Our game was set before the new series, so there were any number of Time Lords running amok. It really is carte blanche to be anybody, go anywhere, and do anything.
A lot of people decry the complex combat system in the game, but at the convention table with the pressure of having to entertain new players all that seemed to survive of it was the initiative system, AP costs for movement, and attack rolls. Players in this system are immediately competent, unlike a lot of other role playing games from the mid eighties.
Interestingly enough and in keeping with the source material , the non-combat oriented characters found plenty to do in combat situations besides combat actions. Skills got checked… and sonic screwdrivers got used. Finally, the strangeness and the epic sweep of the classic episode that I used for the adventure was so mind blowing… the players seemed content just to gradually figure out what was going on and why.
Once they had accomplished that, they had their own ideas about how the story should conclude. All of my elaborate game design ideas stayed safely in my notebook— the players designed their own adventure. Share this: Email Facebook. Like this: Like Loading Charlie Warren March 2, at pm I can completely relate to this post. Donald December 17, at am Now I want to know which episode of classic Who…. Leave a Reply Cancel reply Enter your comment here Fill in your details below or click an icon to log in:.
Email required Address never made public. Name required. RSS feed. Follow Blog via Email Enter your email address to follow this blog and receive notifications of new posts by email.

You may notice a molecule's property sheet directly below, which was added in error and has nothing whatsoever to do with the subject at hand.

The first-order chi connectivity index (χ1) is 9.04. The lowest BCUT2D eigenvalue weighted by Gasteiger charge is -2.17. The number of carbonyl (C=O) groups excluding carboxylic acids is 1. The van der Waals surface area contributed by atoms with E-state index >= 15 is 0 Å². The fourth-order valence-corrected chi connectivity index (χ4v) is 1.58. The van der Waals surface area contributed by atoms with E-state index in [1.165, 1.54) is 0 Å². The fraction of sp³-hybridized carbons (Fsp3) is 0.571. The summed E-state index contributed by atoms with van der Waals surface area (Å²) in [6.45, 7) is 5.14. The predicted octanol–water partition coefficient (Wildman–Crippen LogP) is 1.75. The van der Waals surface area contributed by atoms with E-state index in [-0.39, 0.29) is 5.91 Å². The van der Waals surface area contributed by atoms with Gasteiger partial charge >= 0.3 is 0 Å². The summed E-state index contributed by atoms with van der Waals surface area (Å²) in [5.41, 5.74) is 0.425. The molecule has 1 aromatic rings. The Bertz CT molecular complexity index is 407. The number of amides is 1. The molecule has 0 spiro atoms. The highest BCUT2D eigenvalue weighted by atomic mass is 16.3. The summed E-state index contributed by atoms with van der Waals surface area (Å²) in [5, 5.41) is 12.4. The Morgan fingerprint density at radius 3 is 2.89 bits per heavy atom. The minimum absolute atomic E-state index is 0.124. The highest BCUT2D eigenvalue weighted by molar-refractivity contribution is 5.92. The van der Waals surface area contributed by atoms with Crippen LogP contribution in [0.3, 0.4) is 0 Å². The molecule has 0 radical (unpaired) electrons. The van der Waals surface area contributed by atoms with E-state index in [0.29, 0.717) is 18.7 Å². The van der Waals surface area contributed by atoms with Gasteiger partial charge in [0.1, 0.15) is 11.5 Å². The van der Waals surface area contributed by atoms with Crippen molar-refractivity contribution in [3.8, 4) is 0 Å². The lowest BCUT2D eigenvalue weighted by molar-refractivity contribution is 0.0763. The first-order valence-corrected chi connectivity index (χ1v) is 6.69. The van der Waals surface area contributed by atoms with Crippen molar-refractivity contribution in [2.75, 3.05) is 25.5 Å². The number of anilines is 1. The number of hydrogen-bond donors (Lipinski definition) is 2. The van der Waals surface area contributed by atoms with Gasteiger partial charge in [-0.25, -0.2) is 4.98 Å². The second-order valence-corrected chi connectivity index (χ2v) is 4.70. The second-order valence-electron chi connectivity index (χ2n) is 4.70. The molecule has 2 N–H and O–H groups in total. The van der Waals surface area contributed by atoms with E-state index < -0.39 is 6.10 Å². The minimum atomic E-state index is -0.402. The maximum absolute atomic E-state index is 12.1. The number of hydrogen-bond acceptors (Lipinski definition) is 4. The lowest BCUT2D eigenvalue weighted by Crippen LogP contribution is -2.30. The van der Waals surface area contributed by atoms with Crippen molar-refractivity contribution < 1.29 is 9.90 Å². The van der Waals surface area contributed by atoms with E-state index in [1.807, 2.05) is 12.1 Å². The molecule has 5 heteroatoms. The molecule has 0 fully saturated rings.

The Doctor Who Role Playing Game
Home Post new thread What's new Latest activity Authors. Wiki Pages Latest activity. Resources Latest reviews Search resources. EN Publishing. Log in Register. Search titles only. Search Advanced search….
FASA Doctor Who RPG
The game allows players to assume similar roles to the Doctor and his companions or as agents of the Celestial Intervention Agency. The game was based on the programme and used it as its primary source material. The main set of three rulebooks was followed by several separately published adventures and supplements for the game, which provided details about the Daleks , the Cybermen and the Master. The supplements contained two pamphlets, one for players and another for game masters. The game came out in two printings, one showing painted artwork of the Fourth Doctor and Leela the other a publicity photograph of them. Neither the Fourth Doctor or Leela, at that date, still appeared in the series.
The entire milieu was a bit daunting. And yet… occasionally there are crunchy, essential rules laid out there that are so important that you cannot understand the Game Operations Manual without them. So next I needed a scenario. The cost for some of the old supplements for the game are just plain crazy anymore— there was nothing for it but to roll my own. I picked an old Classic Doctor Who episode off of Netflix and watched it.
FASA Doctor Who RPG Resource Site
Unlike other fictional universes, the Doctor Who universe is created solely by fiction. To us, this is not a valid source. Information from this source can only be used in "behind the scenes" sections, or on pages about real world topics. Players could either assume the role of the Doctor and his companions or of other Time Lord characters accompanied by his or her companions and acting on behest of the Celestial Intervention Agency on Gallifrey. The Master has stolen a weapon that will give him the ultimate control of the universe and of time itself. The Daleks are invading Earth. The Cybermen are terrorising the space lanes.